Joint and Soft Tissue Injections
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What are joint and soft tissue injections?
Joint and soft tissue injections are shots with a needle into a joint (such as your knee) or a soft tissue space (such as the space between a muscle and a bone). The needle may be used to take out fluid or to put in medicine. These shots can be used to diagnose or treat many different conditions, including rheumatism, tendonitis, carpal tunnel syndrome and bursitis.
Anti-inflammatory medicines such as corticosteroids and pain relievers such as lidocaine are the most common medicines used for joint and soft tissue injections. Before getting an injection, it is important to tell your healthcare provider if you are allergic to steroids or any other drug.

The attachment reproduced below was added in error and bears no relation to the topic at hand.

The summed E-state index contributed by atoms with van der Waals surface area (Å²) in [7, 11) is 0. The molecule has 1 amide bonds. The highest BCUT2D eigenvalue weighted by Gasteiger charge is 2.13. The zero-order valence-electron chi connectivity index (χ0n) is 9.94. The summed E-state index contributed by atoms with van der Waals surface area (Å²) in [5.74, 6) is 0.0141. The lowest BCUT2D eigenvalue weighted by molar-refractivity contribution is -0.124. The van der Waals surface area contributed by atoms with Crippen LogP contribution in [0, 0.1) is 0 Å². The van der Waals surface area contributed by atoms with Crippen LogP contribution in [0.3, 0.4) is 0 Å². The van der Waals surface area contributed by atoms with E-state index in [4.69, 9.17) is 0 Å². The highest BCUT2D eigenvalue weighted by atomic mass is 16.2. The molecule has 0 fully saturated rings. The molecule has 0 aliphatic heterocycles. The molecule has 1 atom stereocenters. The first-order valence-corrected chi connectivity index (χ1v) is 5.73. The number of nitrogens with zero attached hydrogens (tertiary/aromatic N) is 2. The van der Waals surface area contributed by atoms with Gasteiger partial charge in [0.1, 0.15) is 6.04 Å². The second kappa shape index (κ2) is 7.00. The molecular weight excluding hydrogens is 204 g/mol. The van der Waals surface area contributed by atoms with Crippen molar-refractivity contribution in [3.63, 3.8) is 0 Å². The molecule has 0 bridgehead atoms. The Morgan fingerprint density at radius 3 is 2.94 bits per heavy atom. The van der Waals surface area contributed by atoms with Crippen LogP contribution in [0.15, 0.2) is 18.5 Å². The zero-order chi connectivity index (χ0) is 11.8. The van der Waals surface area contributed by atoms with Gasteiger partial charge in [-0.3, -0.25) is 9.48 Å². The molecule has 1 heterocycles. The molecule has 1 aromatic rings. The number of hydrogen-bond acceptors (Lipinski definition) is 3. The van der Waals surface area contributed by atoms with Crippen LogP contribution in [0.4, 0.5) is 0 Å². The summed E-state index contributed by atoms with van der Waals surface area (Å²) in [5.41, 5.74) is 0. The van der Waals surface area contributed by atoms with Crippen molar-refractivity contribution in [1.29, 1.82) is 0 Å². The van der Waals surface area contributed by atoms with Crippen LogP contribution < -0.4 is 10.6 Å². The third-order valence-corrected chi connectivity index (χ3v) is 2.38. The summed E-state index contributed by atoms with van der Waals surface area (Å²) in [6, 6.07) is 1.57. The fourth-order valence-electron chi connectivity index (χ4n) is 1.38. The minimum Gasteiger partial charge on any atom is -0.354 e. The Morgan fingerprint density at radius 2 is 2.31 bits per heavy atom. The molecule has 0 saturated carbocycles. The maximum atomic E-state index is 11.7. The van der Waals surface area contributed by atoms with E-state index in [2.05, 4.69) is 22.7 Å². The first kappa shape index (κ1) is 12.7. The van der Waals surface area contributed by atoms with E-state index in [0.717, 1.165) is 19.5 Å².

What will I feel during the injection?
Your healthcare provider will probably give you a local anesthetic (numbing medicine) before the injection so you feel very little pain. You may feel some pain after the anesthetic wears off. Hold ice on the area for 15 minutes several times a day or contact your healthcare provider about other ways to relieve the pain. They may recommend taking an oral pain reliever.
What are some common side effects of joint and soft tissue injections?
The most common side effects of joint and soft tissue injections are irritation and swelling of the tissues. This is known as a post-injection “flare” and may last up to 48 hours. Other possible side effects include infection, tendon rupture and muscle damage. In order to reduce your risk of infection, follow your healthcare provider’s instructions carefully and keep the injection site clean. Contact your healthcare provider right away if you notice any redness or swelling.
Joint and Soft Tissue Injection by DA Cardone, D.O., C.A.Q.S.M., and AF Tallia, M.D., M.P.H. (American Family Physician 07/15/02, http://www.aafp.org/afp/20020715/283.html)